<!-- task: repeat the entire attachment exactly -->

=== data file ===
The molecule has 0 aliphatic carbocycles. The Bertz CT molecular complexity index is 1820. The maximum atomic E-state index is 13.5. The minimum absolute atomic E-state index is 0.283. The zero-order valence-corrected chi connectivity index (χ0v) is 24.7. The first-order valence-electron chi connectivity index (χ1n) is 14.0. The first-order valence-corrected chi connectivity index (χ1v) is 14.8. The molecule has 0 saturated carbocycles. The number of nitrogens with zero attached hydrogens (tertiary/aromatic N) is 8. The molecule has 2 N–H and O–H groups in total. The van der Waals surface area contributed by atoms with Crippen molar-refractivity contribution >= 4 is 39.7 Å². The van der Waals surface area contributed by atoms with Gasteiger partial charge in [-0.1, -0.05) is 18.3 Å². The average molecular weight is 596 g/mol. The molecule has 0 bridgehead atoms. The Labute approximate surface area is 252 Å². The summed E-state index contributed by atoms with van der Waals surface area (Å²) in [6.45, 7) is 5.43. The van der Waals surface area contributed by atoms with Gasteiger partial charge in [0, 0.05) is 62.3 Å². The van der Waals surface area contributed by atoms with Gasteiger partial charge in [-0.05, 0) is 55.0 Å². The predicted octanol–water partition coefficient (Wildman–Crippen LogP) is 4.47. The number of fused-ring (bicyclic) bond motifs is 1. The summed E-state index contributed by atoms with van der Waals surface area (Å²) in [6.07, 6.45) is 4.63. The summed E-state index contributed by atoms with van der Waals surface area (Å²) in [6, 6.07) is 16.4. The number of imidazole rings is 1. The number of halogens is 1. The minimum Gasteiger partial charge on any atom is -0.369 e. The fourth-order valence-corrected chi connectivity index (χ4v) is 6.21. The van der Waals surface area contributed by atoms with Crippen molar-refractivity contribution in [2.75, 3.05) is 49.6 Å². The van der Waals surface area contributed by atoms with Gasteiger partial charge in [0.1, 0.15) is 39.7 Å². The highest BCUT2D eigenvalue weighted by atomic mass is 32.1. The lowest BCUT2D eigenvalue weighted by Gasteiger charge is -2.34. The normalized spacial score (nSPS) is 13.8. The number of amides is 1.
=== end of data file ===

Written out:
The molecule has 0 aliphatic carbocycles. The Bertz CT molecular complexity index is 1820. The maximum atomic E-state index is 13.5. The minimum absolute atomic E-state index is 0.283. The zero-order valence-corrected chi connectivity index (χ0v) is 24.7. The first-order valence-electron chi connectivity index (χ1n) is 14.0. The first-order valence-corrected chi connectivity index (χ1v) is 14.8. The molecule has 0 saturated carbocycles. The number of nitrogens with zero attached hydrogens (tertiary/aromatic N) is 8. The molecule has 2 N–H and O–H groups in total. The van der Waals surface area contributed by atoms with Crippen molar-refractivity contribution >= 4 is 39.7 Å². The van der Waals surface area contributed by atoms with Gasteiger partial charge in [-0.1, -0.05) is 18.3 Å². The average molecular weight is 596 g/mol. The molecule has 0 bridgehead atoms. The Labute approximate surface area is 252 Å². The summed E-state index contributed by atoms with van der Waals surface area (Å²) in [6.45, 7) is 5.43. The van der Waals surface area contributed by atoms with Gasteiger partial charge in [0, 0.05) is 62.3 Å². The van der Waals surface area contributed by atoms with Gasteiger partial charge in [-0.05, 0) is 55.0 Å². The predicted octanol–water partition coefficient (Wildman–Crippen LogP) is 4.47. The number of fused-ring (bicyclic) bond motifs is 1. The summed E-state index contributed by atoms with van der Waals surface area (Å²) in [6.07, 6.45) is 4.63. The summed E-state index contributed by atoms with van der Waals surface area (Å²) in [6, 6.07) is 16.4. The number of imidazole rings is 1. The number of halogens is 1. The minimum Gasteiger partial charge on any atom is -0.369 e. The fourth-order valence-corrected chi connectivity index (χ4v) is 6.21. The van der Waals surface area contributed by atoms with Crippen molar-refractivity contribution in [2.75, 3.05) is 49.6 Å². The van der Waals surface area contributed by atoms with Gasteiger partial charge in [0.1, 0.15) is 39.7 Å². The highest BCUT2D eigenvalue weighted by atomic mass is 32.1. The lowest BCUT2D eigenvalue weighted by Gasteiger charge is -2.34. The normalized spacial score (nSPS) is 13.8. The number of amides is 1.